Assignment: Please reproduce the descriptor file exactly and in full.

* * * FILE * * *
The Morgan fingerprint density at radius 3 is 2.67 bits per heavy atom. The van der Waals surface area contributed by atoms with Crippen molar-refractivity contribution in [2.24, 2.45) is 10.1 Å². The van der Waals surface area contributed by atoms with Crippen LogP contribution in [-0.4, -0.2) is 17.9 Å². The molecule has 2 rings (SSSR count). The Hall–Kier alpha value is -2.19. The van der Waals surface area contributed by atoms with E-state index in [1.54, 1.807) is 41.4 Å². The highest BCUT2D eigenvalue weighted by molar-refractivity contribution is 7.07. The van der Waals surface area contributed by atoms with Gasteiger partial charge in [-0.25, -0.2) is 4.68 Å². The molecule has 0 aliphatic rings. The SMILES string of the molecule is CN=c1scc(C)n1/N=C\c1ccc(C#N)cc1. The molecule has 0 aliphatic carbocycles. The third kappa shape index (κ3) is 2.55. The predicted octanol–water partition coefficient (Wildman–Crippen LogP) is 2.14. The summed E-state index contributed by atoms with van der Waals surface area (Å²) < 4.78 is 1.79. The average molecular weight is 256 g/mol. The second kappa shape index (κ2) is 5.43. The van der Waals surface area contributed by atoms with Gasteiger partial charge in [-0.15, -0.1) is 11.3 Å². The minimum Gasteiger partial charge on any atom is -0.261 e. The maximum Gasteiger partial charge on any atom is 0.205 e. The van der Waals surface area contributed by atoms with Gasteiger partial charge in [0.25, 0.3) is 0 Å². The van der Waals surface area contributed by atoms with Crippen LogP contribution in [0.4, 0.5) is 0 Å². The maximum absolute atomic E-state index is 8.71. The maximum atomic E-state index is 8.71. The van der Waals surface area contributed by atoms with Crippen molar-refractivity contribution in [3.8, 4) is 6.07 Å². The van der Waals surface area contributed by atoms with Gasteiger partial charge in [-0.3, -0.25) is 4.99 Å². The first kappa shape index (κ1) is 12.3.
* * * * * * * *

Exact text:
The Morgan fingerprint density at radius 3 is 2.67 bits per heavy atom. The van der Waals surface area contributed by atoms with Crippen molar-refractivity contribution in [2.24, 2.45) is 10.1 Å². The van der Waals surface area contributed by atoms with Crippen LogP contribution in [-0.4, -0.2) is 17.9 Å². The molecule has 2 rings (SSSR count). The Hall–Kier alpha value is -2.19. The van der Waals surface area contributed by atoms with E-state index in [1.54, 1.807) is 41.4 Å². The highest BCUT2D eigenvalue weighted by molar-refractivity contribution is 7.07. The van der Waals surface area contributed by atoms with Gasteiger partial charge in [-0.25, -0.2) is 4.68 Å². The molecule has 0 aliphatic rings. The SMILES string of the molecule is CN=c1scc(C)n1/N=C\c1ccc(C#N)cc1. The molecule has 0 aliphatic carbocycles. The third kappa shape index (κ3) is 2.55. The predicted octanol–water partition coefficient (Wildman–Crippen LogP) is 2.14. The summed E-state index contributed by atoms with van der Waals surface area (Å²) < 4.78 is 1.79. The average molecular weight is 256 g/mol. The second kappa shape index (κ2) is 5.43. The van der Waals surface area contributed by atoms with Gasteiger partial charge in [-0.15, -0.1) is 11.3 Å². The minimum Gasteiger partial charge on any atom is -0.261 e. The maximum Gasteiger partial charge on any atom is 0.205 e. The van der Waals surface area contributed by atoms with Gasteiger partial charge in [0.25, 0.3) is 0 Å². The van der Waals surface area contributed by atoms with Crippen LogP contribution in [0.4, 0.5) is 0 Å². The maximum absolute atomic E-state index is 8.71. The maximum atomic E-state index is 8.71. The van der Waals surface area contributed by atoms with Crippen molar-refractivity contribution in [3.8, 4) is 6.07 Å². The van der Waals surface area contributed by atoms with Gasteiger partial charge in [-0.3, -0.25) is 4.99 Å². The first kappa shape index (κ1) is 12.3.